In a rare discovery, the teeth of a new species of hybodont shark of the Jurassic era have been reported found for the first time in Jaisalmer by a team comprising of Krishna Kumar, Pragya Pandey, Triparna Ghosh and Debasish Bhattacharya from the Geological Survey of India (GSI), Western Region, Jaipur.
This finding has been published in Historical Biology, a Journal of Palaeontology, in its August, 2021, 4th issue. Prof Sunil Bajpai, heading the department of earth sciences, Indian Institute of Technology, Roorkee, who is a co-author of this publication, played a significant role in the identification and documentation of this discovery.
According to Krishna Kumar, senior geologist, palaeontology division, Western Region, “Hybodont sharks have been reported for the first time from the Jurassic rocks (approximately, between 160 and 168 million years old) in the Jaisalmer region of Rajasthan. They comprise an extinct group of sharks, which was a dominant group of fishes in both marine and fluvial environments during the Triassic and early Jurassic time. However, hybodont sharks started to decline in marine environments from the Middle Jurassic onwards until they formed a relatively minor component of open-marine shark assemblages. Hybodonts finally became extinct at the end of the Cretaceous period 65 million years ago.”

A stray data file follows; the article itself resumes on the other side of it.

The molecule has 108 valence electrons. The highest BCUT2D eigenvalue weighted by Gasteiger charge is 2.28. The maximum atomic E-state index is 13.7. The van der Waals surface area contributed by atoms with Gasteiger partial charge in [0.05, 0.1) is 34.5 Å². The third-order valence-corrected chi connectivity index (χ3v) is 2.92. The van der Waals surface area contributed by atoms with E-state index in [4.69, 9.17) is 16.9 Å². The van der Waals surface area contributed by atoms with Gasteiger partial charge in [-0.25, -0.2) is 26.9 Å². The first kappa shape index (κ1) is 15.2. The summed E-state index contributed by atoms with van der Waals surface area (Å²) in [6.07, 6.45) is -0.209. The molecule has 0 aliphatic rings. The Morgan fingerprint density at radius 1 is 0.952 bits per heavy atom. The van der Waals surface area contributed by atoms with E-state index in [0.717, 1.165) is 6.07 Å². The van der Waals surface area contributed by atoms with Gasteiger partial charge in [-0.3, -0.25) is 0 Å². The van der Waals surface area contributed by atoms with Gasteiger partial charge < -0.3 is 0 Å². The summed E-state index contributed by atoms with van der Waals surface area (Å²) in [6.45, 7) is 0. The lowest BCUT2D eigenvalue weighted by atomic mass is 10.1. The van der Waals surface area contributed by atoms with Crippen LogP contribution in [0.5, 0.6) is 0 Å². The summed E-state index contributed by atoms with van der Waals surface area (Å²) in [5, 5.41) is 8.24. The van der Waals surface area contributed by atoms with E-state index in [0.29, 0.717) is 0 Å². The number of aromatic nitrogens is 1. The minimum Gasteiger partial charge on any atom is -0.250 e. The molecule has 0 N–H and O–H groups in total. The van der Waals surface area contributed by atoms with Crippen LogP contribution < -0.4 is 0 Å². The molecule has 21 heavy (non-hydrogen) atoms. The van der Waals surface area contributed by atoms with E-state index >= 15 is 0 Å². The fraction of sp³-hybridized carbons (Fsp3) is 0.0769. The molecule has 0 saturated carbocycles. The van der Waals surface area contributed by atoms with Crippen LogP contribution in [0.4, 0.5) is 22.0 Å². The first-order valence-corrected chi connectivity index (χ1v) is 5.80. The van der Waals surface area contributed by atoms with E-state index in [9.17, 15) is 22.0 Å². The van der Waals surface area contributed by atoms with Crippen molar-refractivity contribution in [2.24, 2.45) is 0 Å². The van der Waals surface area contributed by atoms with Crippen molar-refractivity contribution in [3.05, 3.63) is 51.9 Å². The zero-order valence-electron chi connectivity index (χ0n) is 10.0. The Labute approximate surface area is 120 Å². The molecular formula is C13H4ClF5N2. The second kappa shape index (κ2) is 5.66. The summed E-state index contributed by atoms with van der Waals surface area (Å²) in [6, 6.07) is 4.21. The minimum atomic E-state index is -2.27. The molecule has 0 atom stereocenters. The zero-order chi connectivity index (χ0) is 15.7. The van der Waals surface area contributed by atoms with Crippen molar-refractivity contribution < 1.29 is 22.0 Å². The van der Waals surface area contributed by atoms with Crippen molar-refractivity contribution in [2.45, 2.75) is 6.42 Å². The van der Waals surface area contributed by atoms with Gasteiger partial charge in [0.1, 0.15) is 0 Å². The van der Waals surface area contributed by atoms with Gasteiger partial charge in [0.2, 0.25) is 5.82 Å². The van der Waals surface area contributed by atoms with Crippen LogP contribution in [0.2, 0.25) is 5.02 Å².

The newly discovered crushing teeth in Jaisalmer represent a new species named by the research team as ‘Strophodusjaisalmerensis’. The genus Strophodus has been identified for the first time in the Indian sub-continent and is only the third such record from Asia, the other two being from Japan and Thailand. This species has recently been included in the Shark references.com, an international platform operating in association with International Union for Conservation of Nature (IUCN), Species Survival Commission (SSC), and Germany.
This discovery marks an important milestone in the study of Jurassic vertebrate fossils in the Jaisalmer region of Rajasthan, and it opens a new window for further research in the domain of vertebrate fossils.